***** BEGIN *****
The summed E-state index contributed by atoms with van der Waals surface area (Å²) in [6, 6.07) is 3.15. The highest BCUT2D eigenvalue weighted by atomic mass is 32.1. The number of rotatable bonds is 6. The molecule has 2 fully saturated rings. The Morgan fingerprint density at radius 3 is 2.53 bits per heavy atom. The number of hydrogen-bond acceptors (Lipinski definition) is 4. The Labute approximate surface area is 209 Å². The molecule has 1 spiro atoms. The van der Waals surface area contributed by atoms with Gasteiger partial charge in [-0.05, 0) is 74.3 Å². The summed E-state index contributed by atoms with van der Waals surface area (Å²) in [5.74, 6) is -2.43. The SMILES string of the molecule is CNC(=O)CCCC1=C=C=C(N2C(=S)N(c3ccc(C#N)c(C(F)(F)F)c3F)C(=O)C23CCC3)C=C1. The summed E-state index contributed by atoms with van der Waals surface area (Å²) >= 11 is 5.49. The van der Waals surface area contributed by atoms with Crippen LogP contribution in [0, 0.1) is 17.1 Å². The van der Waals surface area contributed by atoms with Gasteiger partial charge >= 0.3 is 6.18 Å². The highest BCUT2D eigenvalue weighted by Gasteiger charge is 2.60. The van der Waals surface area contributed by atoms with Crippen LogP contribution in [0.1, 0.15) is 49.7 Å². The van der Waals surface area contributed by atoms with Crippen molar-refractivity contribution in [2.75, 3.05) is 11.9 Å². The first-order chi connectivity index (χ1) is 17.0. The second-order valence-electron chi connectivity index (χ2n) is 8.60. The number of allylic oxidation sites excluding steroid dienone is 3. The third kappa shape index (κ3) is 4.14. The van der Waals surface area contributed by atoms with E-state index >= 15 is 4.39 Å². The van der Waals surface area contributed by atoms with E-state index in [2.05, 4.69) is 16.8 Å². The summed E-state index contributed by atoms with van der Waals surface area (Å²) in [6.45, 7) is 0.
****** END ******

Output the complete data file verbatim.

The summed E-state index contributed by atoms with van der Waals surface area (Å²) in [6, 6.07) is 3.15. The highest BCUT2D eigenvalue weighted by atomic mass is 32.1. The number of rotatable bonds is 6. The molecule has 2 fully saturated rings. The Morgan fingerprint density at radius 3 is 2.53 bits per heavy atom. The number of hydrogen-bond acceptors (Lipinski definition) is 4. The Labute approximate surface area is 209 Å². The molecule has 1 spiro atoms. The van der Waals surface area contributed by atoms with Gasteiger partial charge in [-0.05, 0) is 74.3 Å². The summed E-state index contributed by atoms with van der Waals surface area (Å²) in [5.74, 6) is -2.43. The SMILES string of the molecule is CNC(=O)CCCC1=C=C=C(N2C(=S)N(c3ccc(C#N)c(C(F)(F)F)c3F)C(=O)C23CCC3)C=C1. The summed E-state index contributed by atoms with van der Waals surface area (Å²) >= 11 is 5.49. The van der Waals surface area contributed by atoms with Crippen LogP contribution in [0, 0.1) is 17.1 Å². The van der Waals surface area contributed by atoms with Gasteiger partial charge >= 0.3 is 6.18 Å². The highest BCUT2D eigenvalue weighted by Gasteiger charge is 2.60. The van der Waals surface area contributed by atoms with Crippen LogP contribution in [0.1, 0.15) is 49.7 Å². The van der Waals surface area contributed by atoms with Crippen molar-refractivity contribution in [2.75, 3.05) is 11.9 Å². The first-order chi connectivity index (χ1) is 17.0. The second-order valence-electron chi connectivity index (χ2n) is 8.60. The number of allylic oxidation sites excluding steroid dienone is 3. The third kappa shape index (κ3) is 4.14. The van der Waals surface area contributed by atoms with E-state index >= 15 is 4.39 Å². The van der Waals surface area contributed by atoms with E-state index in [2.05, 4.69) is 16.8 Å². The summed E-state index contributed by atoms with van der Waals surface area (Å²) in [6.45, 7) is 0.